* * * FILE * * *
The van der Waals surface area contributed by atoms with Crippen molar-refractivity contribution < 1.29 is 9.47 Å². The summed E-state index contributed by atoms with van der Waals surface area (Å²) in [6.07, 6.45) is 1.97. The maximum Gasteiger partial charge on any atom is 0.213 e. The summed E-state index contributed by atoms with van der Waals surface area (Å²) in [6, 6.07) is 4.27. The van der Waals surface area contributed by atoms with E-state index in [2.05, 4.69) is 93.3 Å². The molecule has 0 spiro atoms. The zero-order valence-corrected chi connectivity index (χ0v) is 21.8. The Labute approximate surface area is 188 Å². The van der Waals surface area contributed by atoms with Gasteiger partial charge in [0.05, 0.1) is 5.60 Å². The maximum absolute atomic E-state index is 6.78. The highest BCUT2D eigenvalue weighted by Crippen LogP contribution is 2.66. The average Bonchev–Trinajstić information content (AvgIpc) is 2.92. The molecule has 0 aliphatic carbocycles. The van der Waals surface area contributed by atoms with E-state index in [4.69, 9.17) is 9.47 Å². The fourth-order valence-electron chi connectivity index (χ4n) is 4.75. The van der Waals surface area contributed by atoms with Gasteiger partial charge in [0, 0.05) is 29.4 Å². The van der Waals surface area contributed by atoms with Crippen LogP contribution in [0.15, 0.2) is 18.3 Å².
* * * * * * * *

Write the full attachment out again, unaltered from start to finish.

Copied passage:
The van der Waals surface area contributed by atoms with Crippen molar-refractivity contribution < 1.29 is 9.47 Å². The summed E-state index contributed by atoms with van der Waals surface area (Å²) in [6.07, 6.45) is 1.97. The maximum Gasteiger partial charge on any atom is 0.213 e. The summed E-state index contributed by atoms with van der Waals surface area (Å²) in [6, 6.07) is 4.27. The van der Waals surface area contributed by atoms with E-state index in [2.05, 4.69) is 93.3 Å². The molecule has 0 spiro atoms. The zero-order valence-corrected chi connectivity index (χ0v) is 21.8. The Labute approximate surface area is 188 Å². The van der Waals surface area contributed by atoms with Gasteiger partial charge in [0.05, 0.1) is 5.60 Å². The maximum absolute atomic E-state index is 6.78. The highest BCUT2D eigenvalue weighted by Crippen LogP contribution is 2.66. The average Bonchev–Trinajstić information content (AvgIpc) is 2.92. The molecule has 0 aliphatic carbocycles. The van der Waals surface area contributed by atoms with E-state index in [4.69, 9.17) is 9.47 Å². The fourth-order valence-electron chi connectivity index (χ4n) is 4.75. The van der Waals surface area contributed by atoms with Gasteiger partial charge in [0, 0.05) is 29.4 Å². The van der Waals surface area contributed by atoms with Crippen LogP contribution in [0.15, 0.2) is 18.3 Å².